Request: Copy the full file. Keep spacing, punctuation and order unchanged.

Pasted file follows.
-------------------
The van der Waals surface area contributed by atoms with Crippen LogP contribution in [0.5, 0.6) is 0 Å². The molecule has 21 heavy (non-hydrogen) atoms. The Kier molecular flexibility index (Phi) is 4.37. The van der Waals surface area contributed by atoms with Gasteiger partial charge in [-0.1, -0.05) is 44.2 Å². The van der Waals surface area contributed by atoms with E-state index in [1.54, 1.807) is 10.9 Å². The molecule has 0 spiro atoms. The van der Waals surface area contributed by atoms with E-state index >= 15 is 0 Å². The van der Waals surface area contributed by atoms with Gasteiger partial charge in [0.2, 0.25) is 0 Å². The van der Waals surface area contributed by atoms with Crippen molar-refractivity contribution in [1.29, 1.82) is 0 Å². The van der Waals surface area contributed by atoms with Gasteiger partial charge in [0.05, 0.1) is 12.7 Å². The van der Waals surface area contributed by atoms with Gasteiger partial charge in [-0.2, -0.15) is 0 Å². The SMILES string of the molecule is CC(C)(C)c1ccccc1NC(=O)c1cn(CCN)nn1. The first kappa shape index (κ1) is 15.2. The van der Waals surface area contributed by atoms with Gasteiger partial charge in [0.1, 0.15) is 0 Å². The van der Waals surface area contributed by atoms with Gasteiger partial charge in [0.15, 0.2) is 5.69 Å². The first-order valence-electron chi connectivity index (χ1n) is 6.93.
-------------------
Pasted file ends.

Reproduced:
The van der Waals surface area contributed by atoms with Crippen LogP contribution in [0.5, 0.6) is 0 Å². The molecule has 21 heavy (non-hydrogen) atoms. The Kier molecular flexibility index (Phi) is 4.37. The van der Waals surface area contributed by atoms with Gasteiger partial charge in [-0.1, -0.05) is 44.2 Å². The van der Waals surface area contributed by atoms with E-state index in [1.54, 1.807) is 10.9 Å². The molecule has 0 spiro atoms. The van der Waals surface area contributed by atoms with E-state index >= 15 is 0 Å². The van der Waals surface area contributed by atoms with Gasteiger partial charge in [0.2, 0.25) is 0 Å². The van der Waals surface area contributed by atoms with Crippen molar-refractivity contribution in [1.29, 1.82) is 0 Å². The van der Waals surface area contributed by atoms with Gasteiger partial charge in [0.05, 0.1) is 12.7 Å². The van der Waals surface area contributed by atoms with Gasteiger partial charge in [-0.2, -0.15) is 0 Å². The SMILES string of the molecule is CC(C)(C)c1ccccc1NC(=O)c1cn(CCN)nn1. The first kappa shape index (κ1) is 15.2. The van der Waals surface area contributed by atoms with Gasteiger partial charge in [0.1, 0.15) is 0 Å². The van der Waals surface area contributed by atoms with Gasteiger partial charge in [0.15, 0.2) is 5.69 Å². The first-order valence-electron chi connectivity index (χ1n) is 6.93.